On January 15, 1943, snow and a cold snap hits Puget Sound and is the worst cold weather in more than 20 years. War production ceases, schools and stores close, and the U.S. Army temporarily lifts restrictions on weather reports. On Friday, January 15, 1943, snow began falling throughout Puget Sound, but what was obvious to residents could not be reported in the media. Wartime restrictions on information prohibited weather reports. The Seattle Post-Intelligencer had some fun with the regulations.
"The thermometer changed its position more than somewhat Friday night and a lot of restricted military information fell in the streets of Seattle and vicinity early yesterday morning. The stuff looked like cornflakes, but for a few more hours, at least, we are not permitted to tell you whether it was cornflakes or not. We are not even permitted to tell you whether Lawrence C. Fisher, the weather man, reported for work yesterday morning with his great coat buttoned up to his neck. Mr. Fisher dresses with considerable caution these days, realizing that the amount and type of his attire may serve to tip off some skulking foreign agent of the weather possibilities within the forbidden interval."
Most of the humor ended there. The temperature dropped to 20 degrees Fahrenheit and the War Production Board declared a critical heating gas emergency. Householders were ordered not to use gas ovens, only stove burners, not to use hot water heaters, and to keep homes no warmer than 60 degrees Fahrenheit during the day and lower at night.
War plants, including the Boeing Co. at Boeing Field and in Renton, and shipyards in Seattle and Bremerton, ran out of natural gas and lost electric power on Monday, January 19, 1943. Assembly lines ground to a halt and idle workers went home. Fire departments were swamped with emergency calls from overheated furnaces and stoves. Stores closed early.
Seattle City Light and Puget Sound Power & Light reported that snow and ice broke power lines, darkening Queen Anne Hill, parts of Ballard, and all of the Harbor Island war industries. City Light Superintendent Eugene R. Hoffman took personal command of the repair efforts. "This is the worst storm in the history of City Light from the standpoint of damage done." The entire Puget Sound Power & Light service area east of Lake Washington lost power on Tuesday evening, January 20, 1943.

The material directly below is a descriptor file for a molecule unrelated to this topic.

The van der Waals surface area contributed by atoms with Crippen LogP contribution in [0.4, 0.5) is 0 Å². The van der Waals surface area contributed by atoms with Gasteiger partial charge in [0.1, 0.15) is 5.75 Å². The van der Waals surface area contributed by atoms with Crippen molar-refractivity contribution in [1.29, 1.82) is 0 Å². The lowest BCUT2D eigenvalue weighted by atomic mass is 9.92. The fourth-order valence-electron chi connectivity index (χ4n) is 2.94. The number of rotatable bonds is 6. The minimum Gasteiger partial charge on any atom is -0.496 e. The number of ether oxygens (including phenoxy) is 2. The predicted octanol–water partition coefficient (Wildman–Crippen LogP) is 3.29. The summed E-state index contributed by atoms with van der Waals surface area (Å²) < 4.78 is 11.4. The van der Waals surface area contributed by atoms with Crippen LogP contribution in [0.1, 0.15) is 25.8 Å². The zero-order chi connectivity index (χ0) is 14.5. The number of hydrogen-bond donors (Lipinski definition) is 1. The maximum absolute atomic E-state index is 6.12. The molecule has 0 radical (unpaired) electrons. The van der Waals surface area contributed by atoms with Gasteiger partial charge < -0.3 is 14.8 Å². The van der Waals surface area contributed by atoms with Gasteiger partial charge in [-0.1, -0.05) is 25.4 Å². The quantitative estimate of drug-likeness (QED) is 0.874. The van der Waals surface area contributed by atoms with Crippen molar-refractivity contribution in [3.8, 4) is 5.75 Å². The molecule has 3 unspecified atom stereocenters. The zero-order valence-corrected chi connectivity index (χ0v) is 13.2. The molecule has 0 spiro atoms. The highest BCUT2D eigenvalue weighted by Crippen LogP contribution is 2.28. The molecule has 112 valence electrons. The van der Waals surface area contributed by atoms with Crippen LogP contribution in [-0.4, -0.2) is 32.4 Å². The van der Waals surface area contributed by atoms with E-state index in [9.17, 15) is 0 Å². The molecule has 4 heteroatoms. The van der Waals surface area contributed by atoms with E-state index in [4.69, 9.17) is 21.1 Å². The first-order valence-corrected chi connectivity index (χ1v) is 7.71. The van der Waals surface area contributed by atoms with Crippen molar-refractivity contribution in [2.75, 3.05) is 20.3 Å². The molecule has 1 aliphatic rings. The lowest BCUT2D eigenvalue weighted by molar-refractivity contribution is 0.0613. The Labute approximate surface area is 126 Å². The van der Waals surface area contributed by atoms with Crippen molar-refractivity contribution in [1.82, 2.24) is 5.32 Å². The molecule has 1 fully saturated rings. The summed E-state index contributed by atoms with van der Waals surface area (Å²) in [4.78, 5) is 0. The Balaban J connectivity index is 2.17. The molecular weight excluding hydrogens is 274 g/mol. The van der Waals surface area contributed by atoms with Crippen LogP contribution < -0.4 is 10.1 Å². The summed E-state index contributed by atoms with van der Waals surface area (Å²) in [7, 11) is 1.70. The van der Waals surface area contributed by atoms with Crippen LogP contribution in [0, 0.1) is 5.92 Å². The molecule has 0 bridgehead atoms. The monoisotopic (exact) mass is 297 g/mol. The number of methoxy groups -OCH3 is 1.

The cold contracted steel on Seattle's Spokane Street drawbridge leaving it stuck open, interrupting trolleys powered by electric lines that could not be rerouted. Other trolley runs were cancelled because stalled automobiles blocked the routes. Employees who depended on transit could not get to work. Food could not be delivered to grocery stores. Rail service was delayed.
Seattle schools closed on Wednesday, January 20, 1943. The following day, the temperature fell to six degrees Fahrenheit and it snowed more. High winds added to the discomfort. The University of Washington cancelled classes. Ferries were unable to land on Vashon Island, marooning residents there. Seattle City Light brought in 36 additional linemen from Spokane to assist in repairs. Many linemen had worked 36 hours straight.
No fatalities were reported, but 11 children were injured, one critically, in sledding accidents.
On Saturday, January 23, 1943, the U.S. Army re-imposed the restrictions on weather reporting, indicating an end to the emergency.